Alex is a psychologist who consults with the LAPD - specifically with Homicide Detective Milo Sturgis. "Most homicides are mundane and on the way to clearance within a day or two. Milo sometimes calls me on 'the interesting ones.'" Milo is an outsider within the ranks, but he has one of the highest clearance ranks in the department. Together this pair make an interesting investigative duo, with each bringing different strengths and outlooks to the cases.

In Guilt, a new homeowner discovers a metal box buried in the backyard. But, the contents are unexpected - they're the bones of a baby. The remains are determined to be sixty years old, but of course must be investigated. Then a young woman is found dead in a nearby park with another set of infant bones close by - and this time they're more recent.

Kellerman lets us follow along as Alex and Milo scour the past and pursue the present in search of answers. Alex takes the lead role in Guilt, striking out on his own many times, using his own connections and pursuing threads he believes will lead to answers. I did find sone leaps to leads rather circumstantial and a bit hard to buy, and the title appears to have been drawn from a note that is never fully explained.

Kellerman is a psychologist himself and the character of Alex is especially well developed because of this background. His conversations and mannerisms ring true. In Guilt, Alex practices more counselling than he has in the last few outings. Milo still remains my favourite character, but he takes more a backseat in Guilt. Blanche the bulldog does seem to steal a lot of scenes as well.

Reading the latest Jonathan Kellerman is like slipping on a favourite pair of slippers - they're comfortable and you know how they'll fit. Guilt was a good read to keep me entertained on a recent train trip
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31 of 41 people found the following review helpful
5.0 out of 5 stars Kellerman in top form, January 2, 2013
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DavidT (Georgia USA) - See all my reviews
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All too many authors on a book-a-year schedule find it difficult to maintain the quality that first won them acclaim. Kellerman, 28 years after he introduced Dr. Alex Delaware in WHEN THE BOUGH BREAKS, is still earning his popularity and reputation with top-flight suspense thrillers. Here, the discovery of a baby's skeleton more than 50 years after it was buried in a suburban backyard launches a case that encompasses all the things Kellerman does best -- vivid characters, sharp dialogue, unexpected plot turns, and a logical role for his child psychologist-hero to play in the story. I whipped through this one in a day and a half and enjoyed it thoroughly.
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4 of 4 people found the following review helpful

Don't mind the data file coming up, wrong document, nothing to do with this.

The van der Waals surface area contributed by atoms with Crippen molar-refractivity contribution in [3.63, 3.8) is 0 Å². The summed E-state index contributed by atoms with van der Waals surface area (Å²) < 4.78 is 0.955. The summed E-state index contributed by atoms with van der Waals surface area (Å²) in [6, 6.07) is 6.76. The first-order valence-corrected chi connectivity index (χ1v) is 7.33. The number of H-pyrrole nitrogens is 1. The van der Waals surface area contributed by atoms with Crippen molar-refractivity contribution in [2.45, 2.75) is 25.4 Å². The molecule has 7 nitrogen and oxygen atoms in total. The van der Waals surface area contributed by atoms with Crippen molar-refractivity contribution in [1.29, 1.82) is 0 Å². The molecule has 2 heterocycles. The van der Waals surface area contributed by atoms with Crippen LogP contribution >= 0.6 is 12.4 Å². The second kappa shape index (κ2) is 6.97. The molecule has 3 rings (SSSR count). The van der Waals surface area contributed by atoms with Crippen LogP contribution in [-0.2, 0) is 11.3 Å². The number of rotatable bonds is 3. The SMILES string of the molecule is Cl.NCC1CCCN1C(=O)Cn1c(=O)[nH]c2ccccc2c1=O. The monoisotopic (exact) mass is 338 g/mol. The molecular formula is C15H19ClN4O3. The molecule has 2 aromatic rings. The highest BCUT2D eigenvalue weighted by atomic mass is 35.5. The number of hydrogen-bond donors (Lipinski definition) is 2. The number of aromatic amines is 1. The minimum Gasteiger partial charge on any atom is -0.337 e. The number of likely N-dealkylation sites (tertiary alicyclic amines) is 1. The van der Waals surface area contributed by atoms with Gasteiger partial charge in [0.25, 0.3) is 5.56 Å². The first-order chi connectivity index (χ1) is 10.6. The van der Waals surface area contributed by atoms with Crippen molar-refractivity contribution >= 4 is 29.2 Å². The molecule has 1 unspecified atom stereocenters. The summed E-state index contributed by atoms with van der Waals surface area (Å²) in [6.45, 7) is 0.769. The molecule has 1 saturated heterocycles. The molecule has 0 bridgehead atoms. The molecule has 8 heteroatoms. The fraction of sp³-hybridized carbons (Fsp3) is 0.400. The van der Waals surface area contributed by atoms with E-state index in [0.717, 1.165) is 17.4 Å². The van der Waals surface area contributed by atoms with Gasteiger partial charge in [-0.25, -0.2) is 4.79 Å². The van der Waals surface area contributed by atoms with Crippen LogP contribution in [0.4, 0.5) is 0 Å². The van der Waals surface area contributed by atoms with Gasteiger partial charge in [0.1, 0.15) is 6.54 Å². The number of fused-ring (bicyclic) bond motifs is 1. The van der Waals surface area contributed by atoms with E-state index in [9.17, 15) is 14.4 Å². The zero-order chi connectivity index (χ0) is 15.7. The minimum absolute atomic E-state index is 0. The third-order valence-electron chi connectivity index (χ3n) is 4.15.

1.0 out of 5 stars very disappointing, October 13, 2013
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bookloverFLA (south of Sarasota FL) - See all my reviews
The reason I gave only one star--which is rare for me--is that I usually enjoy this author's books. Kellerman is a talented writer but "Guilt" left me regretting the time spent reading it. It felt voyeuristic with characters that felt paper-thin and crime that didn't make sense except to titillate the reader. Very National Enquirer in atmosphere.

I read it to the end because the writing is very seductive but immediately after finishing it I though "Ugh".

I know, not much of a review but I doubt I will continue reading Kellerman in the future. The are many other writers of better books.
If this had been a book by an unknown-to-me writer I would have put it down much earlier. It was a disappointment.
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6 of 7 people found the following review helpful
4.0 out of 5 stars Murder, Celebrity, and a Historical Twist, January 26, 2013
By 
E. Griffin (Wilton, CT, USA) - See all my reviews
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Guilt is the most recent installment in the long running series featuring Dr. Alex Delaware, a a forensic psychologist who also has a background in child psychology. The story begins when the skeleton of a young baby is found in a suburban Los Angeles neighborhood. However, it's apparent that the bones are old, and discovering the identity of the baby and what happened is a low priority. Shortly afterwards, the bones of another baby and the body of a murdered young woman are discovered nearby, leading to a high profile case for the Los Angeles police department. Milo Sturgis, an unconventional but highly effective Los Angeles police officer leads resolving the case, aided by Dr. Delaware.

Lieutenant Sturgis and Dr. Delaware have teamed up in more than 20 other books, approaching each with a mix of pragmatic cynicism (Sturgis) and intellectual rigor (Dr. Delaware). In Guilt, the two work through a complex scenario that begins with the dead baby and young woman and leads to wealthy, reclusive celebrities to drug abuse and mental illness. Wrapped around the current murders is the discovery of the older baby skeleton and how it came to be secretly buried--are the cases connected? Is it a coincidence? Is a new killer taking advantage of the sensationalism of an older crime?